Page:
So, what does this all mean?

Well, it means leaving the desk idea behind completely. And, along with it, you leave curriculum, worksheets, workbooks, and just about everything else you think of when you think of “school.”

Then, how can we possibly learn?

I’m glad you asked. School is a relatively new phenomenon, having only been around in its current form for about 100-200 years, depending on where you are from. They were established to meet particular needs of the time. However, before those classrooms, controlled school environments and chopped up curricula came into vogue, we had spend thousands of years learning by seeing, doing, experiencing. Believe it or not, this is how we learn best.

Learning Beyond the Desk is a holistic and kinesthetic learning approach using physical engagement to allow students to both learn in new ways and to demonstrate what they have already learned. This method provides a means for the student to use their energy in positive ways. For homeschoolers, this is a whole new world, without desks and boundaries. Yet, even within the confines of the classroom, within the traditional school walls, there are many ways to incorporate these methods and add some life back into the learning process.

What does it mean for students?

In addition to having fun in an otherwise traditionally controlled setting and remembering what they are learning in context, students gain skills in collaborative innovation, empathy, respectful communication, and critical thinking. Not only are they tasked to develop collaborative relationships, but they see the collaborative relationships between teachers and staff.

What does it mean for teachers?

For teachers, LBTD offers a new way to integrate core content, the arts and a very broad range of relevant subjects. Consider including hands-on projects and activities, incorporating guided dramatic play, integrated arts, tableau acting, student-centric learning centers, and so much more. Basically, anything that gets the students out of their chairs and moving, burning off that ADHD energy in a meaningful way, collaborating, connecting, building, and expressing creativity and learning in an integrated way.

Take that even further, and look deeply into your projects. What other subjects does this project incorporate? Math? Science? English? Develop your own collaborative relationships with other teachers. Bring the classes together on the project. Show  the students why this topic matters. How it relates to the real world – to their world. Give it meaning.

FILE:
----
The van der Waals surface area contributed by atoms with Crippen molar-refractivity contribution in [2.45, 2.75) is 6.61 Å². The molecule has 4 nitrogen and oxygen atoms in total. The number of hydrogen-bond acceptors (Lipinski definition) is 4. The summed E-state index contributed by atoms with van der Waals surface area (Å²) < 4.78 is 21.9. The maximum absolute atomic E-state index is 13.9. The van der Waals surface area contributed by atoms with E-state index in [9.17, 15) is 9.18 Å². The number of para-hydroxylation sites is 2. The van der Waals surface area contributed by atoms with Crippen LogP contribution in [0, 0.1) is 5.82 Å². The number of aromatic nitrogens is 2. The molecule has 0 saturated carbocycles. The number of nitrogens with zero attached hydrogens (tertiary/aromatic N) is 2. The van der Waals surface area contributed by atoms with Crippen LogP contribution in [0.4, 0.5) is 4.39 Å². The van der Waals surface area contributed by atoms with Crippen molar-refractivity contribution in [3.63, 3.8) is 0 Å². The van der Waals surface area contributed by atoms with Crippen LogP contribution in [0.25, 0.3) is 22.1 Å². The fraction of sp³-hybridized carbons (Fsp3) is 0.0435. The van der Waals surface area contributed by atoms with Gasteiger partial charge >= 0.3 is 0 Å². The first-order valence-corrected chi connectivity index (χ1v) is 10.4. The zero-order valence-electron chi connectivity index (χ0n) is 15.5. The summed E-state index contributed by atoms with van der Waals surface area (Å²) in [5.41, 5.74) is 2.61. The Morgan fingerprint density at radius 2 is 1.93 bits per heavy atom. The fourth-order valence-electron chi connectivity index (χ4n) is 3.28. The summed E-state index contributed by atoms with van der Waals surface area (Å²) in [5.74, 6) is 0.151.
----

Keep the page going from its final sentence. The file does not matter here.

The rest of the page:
It just doesn’t get any better for the student does it? What if conventional school was more like this?

What does it mean for homeschoolers?

Isn’t this what homeschooling is all about? With a very small student/teacher ratio and complete lack of bureaucratic red tape, homeschooling parents are free to allow and encourage learning beyond the desk or kitchen table. Homeschooled students are more readily encouraged to explore all aspects of a topic of study or point of interest, not just what will be covered on the next test. In so doing, most often the homeschool methodology naturally leaves the desk behind.

Our own school initiative…

We feel deeply that students should be offered an educational alternative that involves real life learning projects and zero desk time. Homeschooling is the best way to enable this. However, many parents are limited in time and resources, or simply do not feel “qualified” to teach their children or keep them engaged. We have had many requests for these services which are not possible in Virginia. In an effort to help more students and to develop a center where we can help educators as well, we are moving our farm to the urban area of Richmond, VA. The farm will serve as a base for our student-centered alternative high-school. You can learn more about the school and follow our progress on the school’s website: